Nick the ‘niknik’: How to prevent and treat gnat and sandfly bites

Mt. Pigingan in Itogon, Benguet is one hiking destination where niknik bites have been reported.

by Gideon Lasco, MD

More feared by mountaineers than mosquitos and perhaps even the notorious limatik, niknik are a group of tiny insects also known as gnats, sand flies, or sand mites. They thrive in riverbanks and coastal areas but have a broad geographic range; some species may have a predilection to certain weather conditions. Interestingly, only female niknik actually bite humans. Males just feed on flowers and plants. This is because females need protein to produce eggs.

Just like the limatik, niknik secrete anticoagulants, which cause the allergic reaction that cause the severe pruritus (itching). Symptoms of the bite – particularly itching – can persist for weeks; some individuals are more sensitive to insect bites than others.

Here are some ways to prevent niknik bites.

  1. Know your hiking destination. Is it a niknik-prone mountain? If so, where in particular are they found? Avoid stopping or taking breaks in those places.
  2. Apply insect repellant. Off Lotion and other repellants with DEET have been reported to be effective in warding off gnats and similar insects. Citronella is a natural alternative.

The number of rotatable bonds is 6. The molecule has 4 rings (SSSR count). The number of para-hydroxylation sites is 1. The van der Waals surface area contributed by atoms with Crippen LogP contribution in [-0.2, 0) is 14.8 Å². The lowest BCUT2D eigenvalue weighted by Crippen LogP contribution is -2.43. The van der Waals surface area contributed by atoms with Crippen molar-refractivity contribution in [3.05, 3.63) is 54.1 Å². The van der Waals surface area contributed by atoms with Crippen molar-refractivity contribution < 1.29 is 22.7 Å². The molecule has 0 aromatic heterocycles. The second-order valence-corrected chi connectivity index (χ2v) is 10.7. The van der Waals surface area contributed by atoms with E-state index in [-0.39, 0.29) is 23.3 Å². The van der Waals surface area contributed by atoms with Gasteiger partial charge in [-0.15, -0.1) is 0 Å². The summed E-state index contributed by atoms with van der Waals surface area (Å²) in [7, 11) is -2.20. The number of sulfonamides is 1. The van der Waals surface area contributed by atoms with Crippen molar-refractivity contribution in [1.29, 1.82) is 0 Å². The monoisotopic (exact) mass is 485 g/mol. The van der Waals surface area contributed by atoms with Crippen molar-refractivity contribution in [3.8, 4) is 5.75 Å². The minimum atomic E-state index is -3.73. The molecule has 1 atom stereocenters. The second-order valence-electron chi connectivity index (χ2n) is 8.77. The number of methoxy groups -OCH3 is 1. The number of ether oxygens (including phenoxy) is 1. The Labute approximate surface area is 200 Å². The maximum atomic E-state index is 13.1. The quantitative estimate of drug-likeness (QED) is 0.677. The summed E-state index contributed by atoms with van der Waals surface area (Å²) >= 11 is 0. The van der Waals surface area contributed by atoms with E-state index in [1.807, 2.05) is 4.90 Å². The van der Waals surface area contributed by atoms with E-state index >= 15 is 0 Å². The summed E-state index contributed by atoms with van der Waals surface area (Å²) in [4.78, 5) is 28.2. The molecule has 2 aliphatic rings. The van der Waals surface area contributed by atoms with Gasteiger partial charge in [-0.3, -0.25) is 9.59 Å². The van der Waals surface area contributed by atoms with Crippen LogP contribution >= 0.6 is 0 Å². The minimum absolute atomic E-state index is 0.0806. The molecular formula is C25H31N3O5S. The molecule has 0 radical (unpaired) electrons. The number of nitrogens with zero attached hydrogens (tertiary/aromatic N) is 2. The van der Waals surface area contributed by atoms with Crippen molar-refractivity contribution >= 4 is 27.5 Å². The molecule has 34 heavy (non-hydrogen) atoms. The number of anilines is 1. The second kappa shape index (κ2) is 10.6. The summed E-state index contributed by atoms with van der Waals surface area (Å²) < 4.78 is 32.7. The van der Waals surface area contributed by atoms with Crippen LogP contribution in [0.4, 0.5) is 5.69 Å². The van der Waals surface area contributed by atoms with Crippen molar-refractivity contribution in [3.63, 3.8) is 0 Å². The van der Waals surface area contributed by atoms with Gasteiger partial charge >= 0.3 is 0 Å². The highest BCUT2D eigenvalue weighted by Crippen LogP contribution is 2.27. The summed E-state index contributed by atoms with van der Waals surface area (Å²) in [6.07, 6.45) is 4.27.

3. Scents emanating from citrus fruits (i.e. orange and lemons) have also been reported to have some preventive effect vs. gnats and flies. There is no guarantee that this is effective, but it will not hurt to include oranges, dalandan, and the like as part of your trail food.
  4. Wear bright colors. Some studies suggest that some species of flies are attracted to certain colors like blue and black. I do not think there is sufficient evidence to back this for insects in general and niknik in particular but there is no harm in trying out this tip, especially since wearing bright colors is more advisable for hikers anyway.

What if you already had a niknik bite? What are the treatment steps for it? Importantly, go to the hospital immediately the bite marks are expanding rapidly and you are having difficulty breathing – this can be a sign of a severe allergic reaction.

Otherwise, in most cases, here are the reasonable measures to take:

  1. Clean the bite areas.  Soap and water will suffice, but you can also use alcohol or even vinegar – which is reported by some to be effective and soothing.
  2. Consider taking antihistamines. There are over-the-counter antihistamines that can help tone down the allergic reaction and control the sensation of itchiness.
  3. Alternative treatments such as applying a decoction of guava leaves or extract from citrus have been reported to help.
  4. Do not scratch the bites! Scratching niknik bites can worsen the itchiness, injure the skin and cause a secondary bacterial infection.
  5. Consult a doctor (any general practitioner, family physician, or dermatologist) if the bite marks are growing, if the itch is getting more severe, if you have fever and other symptoms, or if the bites are still there after 1-2 weeks.

Do you have any experiences with niknik or tips you’d like to share? Send us your feedback at

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